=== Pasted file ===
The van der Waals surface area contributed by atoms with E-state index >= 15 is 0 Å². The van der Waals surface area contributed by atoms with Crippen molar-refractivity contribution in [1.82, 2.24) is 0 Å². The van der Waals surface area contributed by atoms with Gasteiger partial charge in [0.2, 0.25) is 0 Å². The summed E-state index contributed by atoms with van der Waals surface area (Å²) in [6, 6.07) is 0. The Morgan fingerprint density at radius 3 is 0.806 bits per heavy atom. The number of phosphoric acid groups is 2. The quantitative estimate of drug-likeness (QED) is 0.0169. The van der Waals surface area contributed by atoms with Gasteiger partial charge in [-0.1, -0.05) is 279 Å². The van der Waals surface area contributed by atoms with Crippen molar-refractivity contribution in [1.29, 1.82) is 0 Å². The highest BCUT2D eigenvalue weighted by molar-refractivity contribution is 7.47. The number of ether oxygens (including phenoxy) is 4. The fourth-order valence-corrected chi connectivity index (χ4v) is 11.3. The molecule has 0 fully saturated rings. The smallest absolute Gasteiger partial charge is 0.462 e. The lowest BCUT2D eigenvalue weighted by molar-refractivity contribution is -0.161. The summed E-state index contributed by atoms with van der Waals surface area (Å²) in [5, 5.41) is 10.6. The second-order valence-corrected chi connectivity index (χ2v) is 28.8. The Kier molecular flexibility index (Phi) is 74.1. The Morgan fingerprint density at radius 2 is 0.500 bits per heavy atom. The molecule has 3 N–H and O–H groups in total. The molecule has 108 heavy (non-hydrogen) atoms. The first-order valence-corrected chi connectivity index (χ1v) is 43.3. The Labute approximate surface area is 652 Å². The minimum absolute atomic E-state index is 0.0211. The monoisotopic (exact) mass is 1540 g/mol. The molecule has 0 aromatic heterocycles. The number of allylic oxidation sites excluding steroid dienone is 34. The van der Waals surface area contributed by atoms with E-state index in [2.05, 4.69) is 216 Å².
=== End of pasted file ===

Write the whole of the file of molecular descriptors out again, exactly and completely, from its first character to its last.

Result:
The van der Waals surface area contributed by atoms with E-state index >= 15 is 0 Å². The van der Waals surface area contributed by atoms with Crippen molar-refractivity contribution in [1.82, 2.24) is 0 Å². The van der Waals surface area contributed by atoms with Gasteiger partial charge in [0.2, 0.25) is 0 Å². The summed E-state index contributed by atoms with van der Waals surface area (Å²) in [6, 6.07) is 0. The Morgan fingerprint density at radius 3 is 0.806 bits per heavy atom. The number of phosphoric acid groups is 2. The quantitative estimate of drug-likeness (QED) is 0.0169. The van der Waals surface area contributed by atoms with Gasteiger partial charge in [-0.1, -0.05) is 279 Å². The van der Waals surface area contributed by atoms with Crippen molar-refractivity contribution in [1.29, 1.82) is 0 Å². The highest BCUT2D eigenvalue weighted by molar-refractivity contribution is 7.47. The number of ether oxygens (including phenoxy) is 4. The fourth-order valence-corrected chi connectivity index (χ4v) is 11.3. The molecule has 0 fully saturated rings. The smallest absolute Gasteiger partial charge is 0.462 e. The lowest BCUT2D eigenvalue weighted by molar-refractivity contribution is -0.161. The summed E-state index contributed by atoms with van der Waals surface area (Å²) in [5, 5.41) is 10.6. The second-order valence-corrected chi connectivity index (χ2v) is 28.8. The Kier molecular flexibility index (Phi) is 74.1. The Morgan fingerprint density at radius 2 is 0.500 bits per heavy atom. The molecule has 3 N–H and O–H groups in total. The molecule has 108 heavy (non-hydrogen) atoms. The first-order valence-corrected chi connectivity index (χ1v) is 43.3. The Labute approximate surface area is 652 Å². The minimum absolute atomic E-state index is 0.0211. The monoisotopic (exact) mass is 1540 g/mol. The molecule has 0 aromatic heterocycles. The number of allylic oxidation sites excluding steroid dienone is 34. The van der Waals surface area contributed by atoms with E-state index in [2.05, 4.69) is 216 Å².